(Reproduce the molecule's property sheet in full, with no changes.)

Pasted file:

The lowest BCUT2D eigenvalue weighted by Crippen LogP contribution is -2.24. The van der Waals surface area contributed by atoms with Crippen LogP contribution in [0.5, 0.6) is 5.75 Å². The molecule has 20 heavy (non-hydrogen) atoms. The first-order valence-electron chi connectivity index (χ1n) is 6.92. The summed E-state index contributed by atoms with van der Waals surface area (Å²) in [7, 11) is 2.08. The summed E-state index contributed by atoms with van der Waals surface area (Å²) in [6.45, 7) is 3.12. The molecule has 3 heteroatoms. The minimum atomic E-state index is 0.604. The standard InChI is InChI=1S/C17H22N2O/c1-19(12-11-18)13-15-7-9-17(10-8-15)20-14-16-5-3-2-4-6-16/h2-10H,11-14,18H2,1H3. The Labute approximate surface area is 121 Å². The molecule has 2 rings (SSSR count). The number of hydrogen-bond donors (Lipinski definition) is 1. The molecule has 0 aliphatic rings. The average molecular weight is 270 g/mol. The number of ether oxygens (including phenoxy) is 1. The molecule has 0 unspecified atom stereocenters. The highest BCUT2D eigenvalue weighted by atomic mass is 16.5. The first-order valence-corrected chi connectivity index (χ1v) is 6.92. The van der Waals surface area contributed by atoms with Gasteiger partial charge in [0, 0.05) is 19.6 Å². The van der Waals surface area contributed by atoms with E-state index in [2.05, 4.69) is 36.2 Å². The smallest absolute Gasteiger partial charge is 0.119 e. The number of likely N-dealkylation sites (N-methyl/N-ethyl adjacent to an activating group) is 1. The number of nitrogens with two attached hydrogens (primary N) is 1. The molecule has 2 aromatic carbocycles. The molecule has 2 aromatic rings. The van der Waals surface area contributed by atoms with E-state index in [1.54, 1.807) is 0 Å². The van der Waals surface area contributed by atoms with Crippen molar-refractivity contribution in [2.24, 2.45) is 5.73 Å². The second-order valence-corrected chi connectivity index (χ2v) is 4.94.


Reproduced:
The lowest BCUT2D eigenvalue weighted by Crippen LogP contribution is -2.24. The van der Waals surface area contributed by atoms with Crippen LogP contribution in [0.5, 0.6) is 5.75 Å². The molecule has 20 heavy (non-hydrogen) atoms. The first-order valence-electron chi connectivity index (χ1n) is 6.92. The summed E-state index contributed by atoms with van der Waals surface area (Å²) in [7, 11) is 2.08. The summed E-state index contributed by atoms with van der Waals surface area (Å²) in [6.45, 7) is 3.12. The molecule has 3 heteroatoms. The minimum atomic E-state index is 0.604. The standard InChI is InChI=1S/C17H22N2O/c1-19(12-11-18)13-15-7-9-17(10-8-15)20-14-16-5-3-2-4-6-16/h2-10H,11-14,18H2,1H3. The Labute approximate surface area is 121 Å². The molecule has 2 rings (SSSR count). The number of hydrogen-bond donors (Lipinski definition) is 1. The molecule has 0 aliphatic rings. The average molecular weight is 270 g/mol. The number of ether oxygens (including phenoxy) is 1. The molecule has 0 unspecified atom stereocenters. The highest BCUT2D eigenvalue weighted by atomic mass is 16.5. The first-order valence-corrected chi connectivity index (χ1v) is 6.92. The van der Waals surface area contributed by atoms with Gasteiger partial charge in [0, 0.05) is 19.6 Å². The van der Waals surface area contributed by atoms with E-state index in [2.05, 4.69) is 36.2 Å². The smallest absolute Gasteiger partial charge is 0.119 e. The number of likely N-dealkylation sites (N-methyl/N-ethyl adjacent to an activating group) is 1. The number of nitrogens with two attached hydrogens (primary N) is 1. The molecule has 2 aromatic carbocycles. The molecule has 2 aromatic rings. The van der Waals surface area contributed by atoms with E-state index in [1.54, 1.807) is 0 Å². The van der Waals surface area contributed by atoms with Crippen molar-refractivity contribution in [2.24, 2.45) is 5.73 Å². The second-order valence-corrected chi connectivity index (χ2v) is 4.94.